Alvaro Pascual-Leone

Alvaro Pascual-Leone
is Professor of Neurology and Associate Dean for Clinical and Translational Research, Harvard Medical School. He is also Director of the Berenson-Allen Center for Noninvasive Brain Stimulation, Beth Israel Deaconess Medical Center, Boston, United States.


Stimulating the Brain to Promote Health and Wellbeing

 The human brain is made up of neurones, highly sophisticated and stable cellular structures. However, neurones are engaged in dynamically changing networks that provide a most energy efficient, spatially compact, and precise means to process input signals and generate adaptable responses to a changing environment. These networks can be charaterized in humans using neurophysiologic and neuroimaging techniques. Plasticity is an intrinsic property of such networks, and may be best conceptualized as evolution’s invention to enable the nervous system to escape the restrictions of its own genome (and its highly specialized cellular specification), and thus adapt to environmental pressures, physiologic changes, and experiences.

The brain is engage in external world perception and action, but also in ternal monitoring, enteroception and salutogenesis. Thus the brain plays a role in overall health. Plasticity mechansisms change across the lifespan and as such this can have an impact on the brain’s capacitiy to adpat to changes in and demands from the environment. However, these age-realted changes in efficacy of plasticity mechansms also result in a greater risk of general disease and disability.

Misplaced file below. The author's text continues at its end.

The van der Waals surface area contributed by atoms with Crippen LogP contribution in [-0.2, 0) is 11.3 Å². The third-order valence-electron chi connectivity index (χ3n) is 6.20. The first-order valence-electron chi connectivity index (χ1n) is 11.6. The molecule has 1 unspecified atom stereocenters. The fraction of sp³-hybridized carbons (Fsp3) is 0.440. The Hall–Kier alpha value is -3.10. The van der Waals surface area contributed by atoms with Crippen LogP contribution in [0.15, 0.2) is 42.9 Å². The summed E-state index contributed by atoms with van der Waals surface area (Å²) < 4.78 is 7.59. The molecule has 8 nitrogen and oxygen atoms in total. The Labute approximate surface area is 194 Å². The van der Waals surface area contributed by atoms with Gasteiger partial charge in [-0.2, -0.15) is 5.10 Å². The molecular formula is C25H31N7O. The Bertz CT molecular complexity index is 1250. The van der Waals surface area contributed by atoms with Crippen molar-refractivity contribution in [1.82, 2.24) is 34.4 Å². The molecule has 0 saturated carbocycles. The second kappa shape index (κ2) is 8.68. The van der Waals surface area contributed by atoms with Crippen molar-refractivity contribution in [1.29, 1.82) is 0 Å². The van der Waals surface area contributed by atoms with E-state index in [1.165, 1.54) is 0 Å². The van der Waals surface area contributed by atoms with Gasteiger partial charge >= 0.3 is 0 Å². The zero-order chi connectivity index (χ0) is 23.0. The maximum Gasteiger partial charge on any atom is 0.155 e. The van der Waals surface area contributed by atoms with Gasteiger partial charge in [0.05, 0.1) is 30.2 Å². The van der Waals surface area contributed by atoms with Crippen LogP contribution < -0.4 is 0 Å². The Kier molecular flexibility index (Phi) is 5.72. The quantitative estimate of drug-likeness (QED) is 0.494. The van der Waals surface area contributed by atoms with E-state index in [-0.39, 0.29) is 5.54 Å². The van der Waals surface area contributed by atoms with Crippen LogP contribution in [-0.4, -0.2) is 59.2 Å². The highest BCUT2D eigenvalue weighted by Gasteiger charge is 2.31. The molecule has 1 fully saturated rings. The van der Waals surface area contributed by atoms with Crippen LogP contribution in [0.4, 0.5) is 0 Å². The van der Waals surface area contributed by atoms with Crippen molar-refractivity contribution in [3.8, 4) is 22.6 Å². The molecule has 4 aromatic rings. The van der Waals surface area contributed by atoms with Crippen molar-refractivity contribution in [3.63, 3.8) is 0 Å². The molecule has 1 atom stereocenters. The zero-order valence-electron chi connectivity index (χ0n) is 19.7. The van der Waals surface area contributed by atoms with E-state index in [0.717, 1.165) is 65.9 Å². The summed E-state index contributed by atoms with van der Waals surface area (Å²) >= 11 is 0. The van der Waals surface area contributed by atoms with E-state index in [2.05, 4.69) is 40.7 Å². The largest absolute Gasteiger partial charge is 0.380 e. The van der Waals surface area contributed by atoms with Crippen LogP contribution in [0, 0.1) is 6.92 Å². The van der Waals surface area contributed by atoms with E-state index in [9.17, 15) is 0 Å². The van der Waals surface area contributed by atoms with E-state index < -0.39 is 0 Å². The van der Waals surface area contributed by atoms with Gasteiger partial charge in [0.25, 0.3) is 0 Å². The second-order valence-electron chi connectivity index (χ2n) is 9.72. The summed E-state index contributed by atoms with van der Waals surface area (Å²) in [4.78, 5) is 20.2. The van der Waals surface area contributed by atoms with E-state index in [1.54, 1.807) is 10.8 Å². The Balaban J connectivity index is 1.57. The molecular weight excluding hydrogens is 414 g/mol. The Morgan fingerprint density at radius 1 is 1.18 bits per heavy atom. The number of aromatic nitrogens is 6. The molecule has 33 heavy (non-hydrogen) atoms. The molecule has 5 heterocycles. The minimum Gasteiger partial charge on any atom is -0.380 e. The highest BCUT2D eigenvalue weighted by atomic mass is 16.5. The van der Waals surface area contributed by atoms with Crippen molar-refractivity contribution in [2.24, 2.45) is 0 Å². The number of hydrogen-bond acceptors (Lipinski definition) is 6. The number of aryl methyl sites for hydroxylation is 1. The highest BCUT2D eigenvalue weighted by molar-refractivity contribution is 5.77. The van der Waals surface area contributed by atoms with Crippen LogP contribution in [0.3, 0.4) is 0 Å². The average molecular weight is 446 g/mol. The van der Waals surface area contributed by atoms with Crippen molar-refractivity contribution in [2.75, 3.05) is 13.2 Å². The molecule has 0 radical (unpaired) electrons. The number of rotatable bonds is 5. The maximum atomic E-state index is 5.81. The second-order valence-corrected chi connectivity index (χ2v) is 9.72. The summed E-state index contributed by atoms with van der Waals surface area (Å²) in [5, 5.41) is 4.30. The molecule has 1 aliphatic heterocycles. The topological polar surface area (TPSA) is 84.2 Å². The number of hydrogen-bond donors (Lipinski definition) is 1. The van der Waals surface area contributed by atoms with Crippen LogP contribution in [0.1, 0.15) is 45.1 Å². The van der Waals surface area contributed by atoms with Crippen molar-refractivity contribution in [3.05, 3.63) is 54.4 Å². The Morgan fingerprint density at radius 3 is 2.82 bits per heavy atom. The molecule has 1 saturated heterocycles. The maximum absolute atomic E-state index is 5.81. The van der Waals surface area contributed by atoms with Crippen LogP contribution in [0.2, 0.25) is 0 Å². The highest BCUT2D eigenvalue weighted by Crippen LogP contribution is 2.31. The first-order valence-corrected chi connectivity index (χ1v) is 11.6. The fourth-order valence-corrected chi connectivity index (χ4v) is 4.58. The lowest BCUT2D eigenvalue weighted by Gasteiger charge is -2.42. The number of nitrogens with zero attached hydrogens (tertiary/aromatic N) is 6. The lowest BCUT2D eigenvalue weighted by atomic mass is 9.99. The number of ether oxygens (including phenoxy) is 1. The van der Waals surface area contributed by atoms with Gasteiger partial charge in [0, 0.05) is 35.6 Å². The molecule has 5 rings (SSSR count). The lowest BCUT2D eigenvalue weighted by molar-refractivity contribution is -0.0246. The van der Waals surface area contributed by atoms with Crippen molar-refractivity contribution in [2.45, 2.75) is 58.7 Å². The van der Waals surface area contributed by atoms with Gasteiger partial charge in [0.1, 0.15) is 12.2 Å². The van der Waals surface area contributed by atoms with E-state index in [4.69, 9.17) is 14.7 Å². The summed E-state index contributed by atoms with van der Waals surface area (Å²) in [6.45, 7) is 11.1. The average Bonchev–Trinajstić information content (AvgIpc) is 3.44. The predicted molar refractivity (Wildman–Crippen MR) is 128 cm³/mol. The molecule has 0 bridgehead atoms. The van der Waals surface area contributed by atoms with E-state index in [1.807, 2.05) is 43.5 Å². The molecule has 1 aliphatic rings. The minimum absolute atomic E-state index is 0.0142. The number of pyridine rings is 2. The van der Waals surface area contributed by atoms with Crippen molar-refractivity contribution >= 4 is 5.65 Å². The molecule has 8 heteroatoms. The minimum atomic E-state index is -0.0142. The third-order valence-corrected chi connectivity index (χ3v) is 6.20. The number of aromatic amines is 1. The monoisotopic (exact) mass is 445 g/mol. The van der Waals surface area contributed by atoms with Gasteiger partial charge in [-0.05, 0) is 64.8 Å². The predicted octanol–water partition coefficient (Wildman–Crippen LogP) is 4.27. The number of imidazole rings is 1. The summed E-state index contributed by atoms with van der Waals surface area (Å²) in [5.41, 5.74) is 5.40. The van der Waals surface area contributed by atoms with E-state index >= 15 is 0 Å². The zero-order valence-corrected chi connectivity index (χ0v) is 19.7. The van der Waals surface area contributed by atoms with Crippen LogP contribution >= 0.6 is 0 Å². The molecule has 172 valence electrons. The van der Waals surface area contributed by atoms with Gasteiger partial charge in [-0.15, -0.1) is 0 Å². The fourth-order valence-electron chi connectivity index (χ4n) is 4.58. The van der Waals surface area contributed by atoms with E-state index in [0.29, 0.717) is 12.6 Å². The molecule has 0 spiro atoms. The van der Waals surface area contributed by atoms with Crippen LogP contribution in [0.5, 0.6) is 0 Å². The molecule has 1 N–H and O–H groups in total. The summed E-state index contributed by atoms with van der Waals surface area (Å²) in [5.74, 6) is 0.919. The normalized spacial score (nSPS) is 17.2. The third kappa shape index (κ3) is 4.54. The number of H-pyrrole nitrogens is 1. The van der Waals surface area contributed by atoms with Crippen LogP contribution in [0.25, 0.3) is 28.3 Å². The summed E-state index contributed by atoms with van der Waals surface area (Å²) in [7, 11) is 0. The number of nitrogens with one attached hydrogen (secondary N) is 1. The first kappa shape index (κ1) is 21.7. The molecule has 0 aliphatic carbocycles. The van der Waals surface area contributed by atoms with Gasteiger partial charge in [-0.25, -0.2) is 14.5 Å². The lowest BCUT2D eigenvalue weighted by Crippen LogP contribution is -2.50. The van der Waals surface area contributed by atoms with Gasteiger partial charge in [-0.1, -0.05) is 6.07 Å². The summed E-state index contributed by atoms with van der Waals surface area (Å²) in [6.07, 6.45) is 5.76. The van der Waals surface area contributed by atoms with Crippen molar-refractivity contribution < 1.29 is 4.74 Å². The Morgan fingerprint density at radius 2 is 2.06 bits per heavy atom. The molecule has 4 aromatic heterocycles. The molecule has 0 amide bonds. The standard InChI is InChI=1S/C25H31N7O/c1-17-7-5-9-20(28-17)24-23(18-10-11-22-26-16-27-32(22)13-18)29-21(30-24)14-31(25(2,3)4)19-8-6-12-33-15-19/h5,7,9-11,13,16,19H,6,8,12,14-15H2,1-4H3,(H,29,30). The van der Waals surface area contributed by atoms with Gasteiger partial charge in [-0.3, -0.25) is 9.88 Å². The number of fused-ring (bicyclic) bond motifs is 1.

Noninvasive brain stimulation (NBS) offers a means to selectively modulate activity across specific neural networks. This can be demonstrated in studies combining NBS with functional neuroimaigng (eg resting state functional connectivity MRI). NBS can prime neural networks and make them more receptive of plastic changes induced by cognitive training, thus enhancing desirable behavioral effects. NBS can also be used to promote consolidation of the effects of cognitive training. The combination of NBS with cognitive trainng is thus a promising approach to promote the efficacy of network modulation strategies in health and disease. Ultimately these multifactorial intervention approaches offer the promise of individualized, controlled guidance of brain activity to minimize functional consequences of insults, restore function, and prevent age-related decline.



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